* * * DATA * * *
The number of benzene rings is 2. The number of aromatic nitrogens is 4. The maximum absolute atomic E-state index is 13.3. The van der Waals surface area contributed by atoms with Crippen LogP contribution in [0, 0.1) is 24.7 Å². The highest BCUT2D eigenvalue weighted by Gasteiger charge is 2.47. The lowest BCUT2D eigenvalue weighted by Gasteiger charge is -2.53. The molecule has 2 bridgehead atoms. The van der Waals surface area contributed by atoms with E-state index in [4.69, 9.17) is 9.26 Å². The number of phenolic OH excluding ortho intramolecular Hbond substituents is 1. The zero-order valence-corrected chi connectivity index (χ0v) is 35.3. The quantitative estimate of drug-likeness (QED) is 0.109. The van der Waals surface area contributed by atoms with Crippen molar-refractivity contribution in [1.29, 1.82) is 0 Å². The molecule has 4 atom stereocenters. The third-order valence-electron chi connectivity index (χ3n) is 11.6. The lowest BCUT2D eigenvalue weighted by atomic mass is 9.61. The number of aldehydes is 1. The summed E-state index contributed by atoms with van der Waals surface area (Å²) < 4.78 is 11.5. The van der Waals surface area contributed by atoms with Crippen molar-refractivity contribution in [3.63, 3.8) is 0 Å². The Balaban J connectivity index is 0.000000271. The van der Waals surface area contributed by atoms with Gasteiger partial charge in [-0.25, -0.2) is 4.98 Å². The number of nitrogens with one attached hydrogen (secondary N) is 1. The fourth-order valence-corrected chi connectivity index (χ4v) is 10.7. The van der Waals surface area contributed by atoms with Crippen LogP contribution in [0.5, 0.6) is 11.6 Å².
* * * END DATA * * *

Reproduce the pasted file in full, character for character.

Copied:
The number of benzene rings is 2. The number of aromatic nitrogens is 4. The maximum absolute atomic E-state index is 13.3. The van der Waals surface area contributed by atoms with Crippen LogP contribution in [0, 0.1) is 24.7 Å². The highest BCUT2D eigenvalue weighted by Gasteiger charge is 2.47. The lowest BCUT2D eigenvalue weighted by Gasteiger charge is -2.53. The molecule has 2 bridgehead atoms. The van der Waals surface area contributed by atoms with E-state index in [4.69, 9.17) is 9.26 Å². The number of phenolic OH excluding ortho intramolecular Hbond substituents is 1. The zero-order valence-corrected chi connectivity index (χ0v) is 35.3. The quantitative estimate of drug-likeness (QED) is 0.109. The van der Waals surface area contributed by atoms with Crippen molar-refractivity contribution in [1.29, 1.82) is 0 Å². The molecule has 4 atom stereocenters. The third-order valence-electron chi connectivity index (χ3n) is 11.6. The lowest BCUT2D eigenvalue weighted by atomic mass is 9.61. The number of aldehydes is 1. The summed E-state index contributed by atoms with van der Waals surface area (Å²) < 4.78 is 11.5. The van der Waals surface area contributed by atoms with Crippen molar-refractivity contribution in [3.63, 3.8) is 0 Å². The Balaban J connectivity index is 0.000000271. The van der Waals surface area contributed by atoms with Gasteiger partial charge in [-0.25, -0.2) is 4.98 Å². The number of nitrogens with one attached hydrogen (secondary N) is 1. The fourth-order valence-corrected chi connectivity index (χ4v) is 10.7. The van der Waals surface area contributed by atoms with Crippen LogP contribution in [0.5, 0.6) is 11.6 Å².